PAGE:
Investment finance regulatory proposals swirl in D.C.

From the Securities and Exchange Commission (SEC) to the Department of the Treasury, the White House budget, and Congress, various stakeholders across the federal government have proposed multiple regulations in the past several weeks that would affect the venture capital industry in general and, in some cases, venture development organizations. We offer a brief roundup of these issues.

Useful Stats: Educational attainment and financial health

While there has been increasing public questioning of the value of a college degree, statistics on net worth by educational attainment paint a clear picture. In 2022, the median net worth of those without a high school diploma was approximately $38,000, while those with a college education sat at around $464,000. When looking at averages instead, the difference becomes even more pronounced, with non-high school graduates averaging a net worth of approximately $176,000 compared to college graduates’ $1.92 million.

SBA rules changes mean more opportunities, TBED orgs should take second look at SBA lending programs

The U.S. Small Business Administration finalized new rules that provide more opportunities to leverage the agency’s flagship lending programs to support economic development strategies. The most significant changes in the rules would allow more non-depository lenders (e.g., loan funds) to participate in SBA’s lending programs, make employee ownership transitions an eligible use of loan proceeds, and remove many of the existing underwriting criteria. These changes mean tech-based economic development organizations should consider becoming approved SBA lenders.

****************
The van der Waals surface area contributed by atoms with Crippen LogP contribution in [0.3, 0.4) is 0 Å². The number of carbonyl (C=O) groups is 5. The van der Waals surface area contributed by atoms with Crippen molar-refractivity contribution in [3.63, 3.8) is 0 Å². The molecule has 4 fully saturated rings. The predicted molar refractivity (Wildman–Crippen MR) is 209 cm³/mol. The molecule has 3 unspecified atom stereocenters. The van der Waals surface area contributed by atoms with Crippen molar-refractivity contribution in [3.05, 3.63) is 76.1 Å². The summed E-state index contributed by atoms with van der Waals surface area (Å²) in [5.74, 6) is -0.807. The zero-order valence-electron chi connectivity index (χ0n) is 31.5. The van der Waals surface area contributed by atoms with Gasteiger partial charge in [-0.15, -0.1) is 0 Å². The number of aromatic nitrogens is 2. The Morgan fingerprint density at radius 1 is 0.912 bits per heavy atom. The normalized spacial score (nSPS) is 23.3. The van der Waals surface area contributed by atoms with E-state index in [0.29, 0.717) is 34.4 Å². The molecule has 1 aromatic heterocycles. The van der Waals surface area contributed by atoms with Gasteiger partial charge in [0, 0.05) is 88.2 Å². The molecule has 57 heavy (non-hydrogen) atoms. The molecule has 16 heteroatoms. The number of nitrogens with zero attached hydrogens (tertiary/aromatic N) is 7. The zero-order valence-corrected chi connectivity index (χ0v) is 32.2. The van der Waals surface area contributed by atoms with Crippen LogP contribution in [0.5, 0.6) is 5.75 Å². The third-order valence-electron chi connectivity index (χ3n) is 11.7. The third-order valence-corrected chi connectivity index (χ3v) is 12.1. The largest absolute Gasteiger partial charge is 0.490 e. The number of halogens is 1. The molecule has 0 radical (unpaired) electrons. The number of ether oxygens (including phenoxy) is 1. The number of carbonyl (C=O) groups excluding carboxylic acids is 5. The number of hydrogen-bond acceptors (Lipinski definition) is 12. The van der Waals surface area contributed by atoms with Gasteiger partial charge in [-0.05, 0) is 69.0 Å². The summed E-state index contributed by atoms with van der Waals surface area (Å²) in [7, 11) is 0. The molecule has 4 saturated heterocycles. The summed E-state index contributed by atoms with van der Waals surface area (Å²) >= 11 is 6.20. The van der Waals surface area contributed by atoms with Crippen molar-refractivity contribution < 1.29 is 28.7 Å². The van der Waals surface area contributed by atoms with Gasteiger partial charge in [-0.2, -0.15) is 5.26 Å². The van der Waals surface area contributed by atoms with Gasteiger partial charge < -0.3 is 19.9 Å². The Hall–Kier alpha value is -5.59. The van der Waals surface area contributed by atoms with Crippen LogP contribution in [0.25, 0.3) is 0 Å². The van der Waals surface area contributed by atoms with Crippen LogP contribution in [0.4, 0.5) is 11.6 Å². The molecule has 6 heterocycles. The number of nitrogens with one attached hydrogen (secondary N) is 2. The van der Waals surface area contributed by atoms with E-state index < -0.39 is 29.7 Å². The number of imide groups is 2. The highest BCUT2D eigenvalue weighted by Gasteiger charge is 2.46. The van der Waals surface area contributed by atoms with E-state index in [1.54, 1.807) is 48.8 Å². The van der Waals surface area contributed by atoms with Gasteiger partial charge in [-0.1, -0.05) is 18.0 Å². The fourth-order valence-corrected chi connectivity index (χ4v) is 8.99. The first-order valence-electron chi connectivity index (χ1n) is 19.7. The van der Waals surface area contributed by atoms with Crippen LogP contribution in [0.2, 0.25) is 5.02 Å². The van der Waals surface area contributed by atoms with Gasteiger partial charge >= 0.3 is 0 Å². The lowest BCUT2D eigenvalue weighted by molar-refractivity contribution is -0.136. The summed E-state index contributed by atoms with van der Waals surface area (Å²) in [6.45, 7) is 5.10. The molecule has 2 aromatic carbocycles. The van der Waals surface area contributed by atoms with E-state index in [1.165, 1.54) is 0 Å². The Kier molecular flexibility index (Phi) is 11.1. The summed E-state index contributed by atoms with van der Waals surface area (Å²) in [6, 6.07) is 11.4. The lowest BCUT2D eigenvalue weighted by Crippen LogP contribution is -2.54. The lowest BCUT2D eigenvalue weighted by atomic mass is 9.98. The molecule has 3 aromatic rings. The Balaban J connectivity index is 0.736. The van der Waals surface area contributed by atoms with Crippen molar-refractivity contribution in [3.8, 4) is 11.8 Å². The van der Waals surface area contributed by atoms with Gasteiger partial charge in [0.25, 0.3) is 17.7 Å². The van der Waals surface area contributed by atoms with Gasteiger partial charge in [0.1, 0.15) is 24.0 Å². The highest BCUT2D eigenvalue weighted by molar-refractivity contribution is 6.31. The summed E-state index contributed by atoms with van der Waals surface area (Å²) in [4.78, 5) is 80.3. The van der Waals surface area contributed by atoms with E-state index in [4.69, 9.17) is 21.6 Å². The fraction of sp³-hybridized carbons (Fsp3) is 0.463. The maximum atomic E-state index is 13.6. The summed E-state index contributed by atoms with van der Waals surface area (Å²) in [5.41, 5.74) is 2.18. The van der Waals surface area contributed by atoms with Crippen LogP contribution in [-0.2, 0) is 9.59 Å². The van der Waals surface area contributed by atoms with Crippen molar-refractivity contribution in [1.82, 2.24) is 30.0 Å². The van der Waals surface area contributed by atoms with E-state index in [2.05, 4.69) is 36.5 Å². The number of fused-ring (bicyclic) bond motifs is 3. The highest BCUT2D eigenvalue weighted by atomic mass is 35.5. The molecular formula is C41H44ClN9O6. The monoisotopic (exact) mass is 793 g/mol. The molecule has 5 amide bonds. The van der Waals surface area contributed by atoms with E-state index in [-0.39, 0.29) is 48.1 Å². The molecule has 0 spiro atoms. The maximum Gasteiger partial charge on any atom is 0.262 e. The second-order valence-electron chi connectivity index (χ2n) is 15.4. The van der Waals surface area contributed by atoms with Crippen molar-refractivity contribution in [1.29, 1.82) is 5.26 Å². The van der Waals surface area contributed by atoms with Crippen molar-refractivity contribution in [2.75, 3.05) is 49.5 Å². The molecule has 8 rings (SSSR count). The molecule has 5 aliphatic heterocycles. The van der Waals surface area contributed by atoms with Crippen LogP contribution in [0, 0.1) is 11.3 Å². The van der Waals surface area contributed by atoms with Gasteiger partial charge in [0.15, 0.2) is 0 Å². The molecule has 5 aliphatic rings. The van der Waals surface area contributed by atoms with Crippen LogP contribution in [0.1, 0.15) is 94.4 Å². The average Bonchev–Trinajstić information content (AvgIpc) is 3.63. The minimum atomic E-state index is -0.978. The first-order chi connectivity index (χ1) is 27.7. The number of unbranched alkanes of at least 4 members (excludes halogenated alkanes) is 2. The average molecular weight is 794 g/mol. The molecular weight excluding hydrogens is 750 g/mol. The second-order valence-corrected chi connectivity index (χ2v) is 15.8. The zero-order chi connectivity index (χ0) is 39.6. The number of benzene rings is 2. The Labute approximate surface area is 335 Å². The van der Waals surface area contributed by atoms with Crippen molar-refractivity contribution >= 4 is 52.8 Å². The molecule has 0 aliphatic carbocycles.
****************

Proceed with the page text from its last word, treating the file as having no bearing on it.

Despite economic concerns, recovery efforts boost Americans’ financial well-being, views on higher education explored in latest Fed survey

Although Americans perceptions on the economy dipped late last year, their financial well-being increased and hit its highest level since 2013, when the Board of Governors of the Federal Reserve System survey began. The results of the latest wide-ranging survey, reported in the Economic Well-Being of U.S. Households in 2021, also revealed the share of prime-age adults not working because they could not find work had returned to pre-pandemic levels; more adults would be able to cover a $400 emergency expense should one arise than at any point in the survey history; and, 15 percent of workers said they switched jobs in the previous year, with 60 percent of those reporting that the new job was better overall. The number of student loan borrowers who are behind on their payments declined compared to prior to the pandemic and self-reported financial well-being rose strongly with education.

Subscribe to RSS - finance